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Vol. 16, No. 3, 2017
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Robert J. Lewis
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the pad man


As reported by the Times of India, where much of this article first appeared, Tamil Nadu born Mr. A. Muruganantham, otherwise known as the ‘pad man,’ or ‘menstrual man,’ was voted by Time magazine as one of the 100 most influential people in the world for inventing the low-cost sanitary pad making machine, and for outing the taboo subject of hygiene and menstruation in India. His mini-machines are able to produce sanitary pads for less than a third of the cost of commercial pads, and are now widely available in India.

When he “discovered his wife collecting filthy rags and newspapers to use during her menstrual cycle . . . he started designing experimental pads. Initially, he made pads out of cotton, but these were rejected by his wife and sisters. Eventually, they stopped co-operating with him and refused to be the test subjects for his innovations. He looked for female volunteers who could test his inventions, but most were too shy to discuss their menstrual issues with him. He started testing it on himself, using a bladder with animal blood, but became the subject of ridicule when the ‘sanitary pad’ was discovered in his village. As menstruation is a taboo subject in India, it left him ostracized by his community and family (his wife left him for several years).” Wiki.


Stunning Indian actress Radhika Apte, who has often been under the scanner for her bold approach in her films, said anything remotely associated with human body can turn out to be a problem in India -- a country that is very ashamed of sexuality and physicality.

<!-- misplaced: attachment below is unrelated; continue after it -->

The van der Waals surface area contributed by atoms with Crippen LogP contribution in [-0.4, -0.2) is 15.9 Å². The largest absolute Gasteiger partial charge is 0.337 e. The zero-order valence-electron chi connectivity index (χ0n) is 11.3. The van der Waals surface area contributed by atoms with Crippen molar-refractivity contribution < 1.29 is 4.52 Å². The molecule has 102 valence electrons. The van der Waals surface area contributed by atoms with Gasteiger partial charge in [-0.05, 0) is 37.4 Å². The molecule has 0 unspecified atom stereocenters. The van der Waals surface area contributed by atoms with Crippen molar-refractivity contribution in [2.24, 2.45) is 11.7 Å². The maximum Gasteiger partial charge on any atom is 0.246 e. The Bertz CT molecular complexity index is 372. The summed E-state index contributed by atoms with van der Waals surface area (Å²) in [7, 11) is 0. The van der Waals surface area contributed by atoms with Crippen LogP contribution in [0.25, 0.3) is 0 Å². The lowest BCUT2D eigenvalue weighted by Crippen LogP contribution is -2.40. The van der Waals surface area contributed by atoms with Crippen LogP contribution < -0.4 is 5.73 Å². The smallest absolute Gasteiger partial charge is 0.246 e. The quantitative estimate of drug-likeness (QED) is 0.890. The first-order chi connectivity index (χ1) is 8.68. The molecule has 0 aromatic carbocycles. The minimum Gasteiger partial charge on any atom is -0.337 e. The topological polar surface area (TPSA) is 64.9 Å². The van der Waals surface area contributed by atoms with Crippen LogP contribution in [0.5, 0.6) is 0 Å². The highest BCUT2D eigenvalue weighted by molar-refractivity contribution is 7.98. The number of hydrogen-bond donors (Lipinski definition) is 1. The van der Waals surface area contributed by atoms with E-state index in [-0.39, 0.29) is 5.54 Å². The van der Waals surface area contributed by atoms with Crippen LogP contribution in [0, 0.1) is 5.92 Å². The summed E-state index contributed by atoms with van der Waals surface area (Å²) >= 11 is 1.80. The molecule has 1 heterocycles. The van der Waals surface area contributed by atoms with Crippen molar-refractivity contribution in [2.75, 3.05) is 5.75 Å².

Sex and sexuality are not the only veiled topics of discussion in the country. Menstruation also finds a spot on the list, and Radhika is happy that the topic is being handled in a big way in her upcoming Bollywood film Pad Man -- which tells a true story of a man's journey to make affordable sanitary napkins.

Starting with the poster in the shape of a sanitary napkin, Radhika feels the film will help overcome the hesitation which surrounds a natural process that a woman goes through every month.

Despite the critical acclaim coming her way aplenty, Radhika has often been in news for being uninhibited in her films -- be it an intimate scene with co-star Adil Hussain in Parched being leaked online, or a clip of a semi-nude Radhika from an Anurag Kashyap-directed short film making its way on to the web.

The actress has never tried to sweep the matter under the rug, and believes in talking about it instead of opting for silence. "Yes, there is a whole thing of generations of being awkward about things, but if you start taking a decision like 'Okay, I am not going to feel like that', it will make a difference," she said.

The actress said a natural process like menstruation should be spoken about. "It should not feel awkward touching the pad in front of people. These are small things with which people have issues," she said.

According to Radhika, it is not only men who have issues talking about it. "Women also have issues about it. It is all a part of society and upbringing, and it is high time we changed it," she said.

Filmmaker R. Balki has picked the story of Arunachalam Muruganantham to narrate through Pad Man, with actors Akshay Kumar, Sonam Kapoor and Radhika in the lead roles. Pad Man will chronicle how Muruganantham set out on a mission to make affordable sanitary napkins after seeing his wife's ordeal and poor menstrual hygiene, and was shunned by his own family and village.

More than the end result of finally succeeding in making affordable sanitary napkins, it is the road that leads to it which makes for a compelling tale.

From creating a fake uterus to test out his prototype and raising eyebrows in the village for washing bloodied clothes in public, to being ostracized on the suspicion of having a sexual disease and being possessed by evil spirits -- there are many facets to Muruganantham's story.

Ask Radhika about how Pad Man’s story is getting a Bollywood makeover and she insists things are heading in the right direction.

"All I can I say is that as you know it is about a Pad Man who is holding a sanitary napkin on the poster. So there is a lot of scope for imagination. I am very happy that something like this is being handled at such a big level in Bollywood," said the thoroughly modern Radhika.


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